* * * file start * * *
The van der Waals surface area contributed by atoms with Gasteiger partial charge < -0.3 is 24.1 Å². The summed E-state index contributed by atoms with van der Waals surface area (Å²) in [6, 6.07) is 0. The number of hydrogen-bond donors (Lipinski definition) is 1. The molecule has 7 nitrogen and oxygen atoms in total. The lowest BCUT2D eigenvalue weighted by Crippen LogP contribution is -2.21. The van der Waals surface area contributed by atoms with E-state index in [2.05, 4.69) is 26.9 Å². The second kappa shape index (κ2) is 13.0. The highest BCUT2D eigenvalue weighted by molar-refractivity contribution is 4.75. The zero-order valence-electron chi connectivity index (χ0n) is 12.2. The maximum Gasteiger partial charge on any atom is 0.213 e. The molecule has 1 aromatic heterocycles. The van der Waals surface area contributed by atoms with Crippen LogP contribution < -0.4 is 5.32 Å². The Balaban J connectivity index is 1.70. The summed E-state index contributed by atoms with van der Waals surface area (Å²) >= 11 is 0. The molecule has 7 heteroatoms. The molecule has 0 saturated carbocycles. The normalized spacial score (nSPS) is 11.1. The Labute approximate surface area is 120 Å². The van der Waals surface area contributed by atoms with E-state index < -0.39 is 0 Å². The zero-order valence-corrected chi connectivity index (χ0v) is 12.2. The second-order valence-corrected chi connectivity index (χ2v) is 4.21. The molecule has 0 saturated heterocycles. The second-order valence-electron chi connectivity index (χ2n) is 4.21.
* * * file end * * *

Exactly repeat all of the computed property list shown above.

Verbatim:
The van der Waals surface area contributed by atoms with Gasteiger partial charge < -0.3 is 24.1 Å². The summed E-state index contributed by atoms with van der Waals surface area (Å²) in [6, 6.07) is 0. The number of hydrogen-bond donors (Lipinski definition) is 1. The molecule has 7 nitrogen and oxygen atoms in total. The lowest BCUT2D eigenvalue weighted by Crippen LogP contribution is -2.21. The van der Waals surface area contributed by atoms with E-state index in [2.05, 4.69) is 26.9 Å². The second kappa shape index (κ2) is 13.0. The highest BCUT2D eigenvalue weighted by molar-refractivity contribution is 4.75. The zero-order valence-electron chi connectivity index (χ0n) is 12.2. The maximum Gasteiger partial charge on any atom is 0.213 e. The molecule has 1 aromatic heterocycles. The van der Waals surface area contributed by atoms with Crippen LogP contribution < -0.4 is 5.32 Å². The Balaban J connectivity index is 1.70. The summed E-state index contributed by atoms with van der Waals surface area (Å²) >= 11 is 0. The molecule has 7 heteroatoms. The molecule has 0 saturated carbocycles. The normalized spacial score (nSPS) is 11.1. The Labute approximate surface area is 120 Å². The van der Waals surface area contributed by atoms with E-state index < -0.39 is 0 Å². The zero-order valence-corrected chi connectivity index (χ0v) is 12.2. The second-order valence-corrected chi connectivity index (χ2v) is 4.21. The molecule has 0 saturated heterocycles. The second-order valence-electron chi connectivity index (χ2n) is 4.21.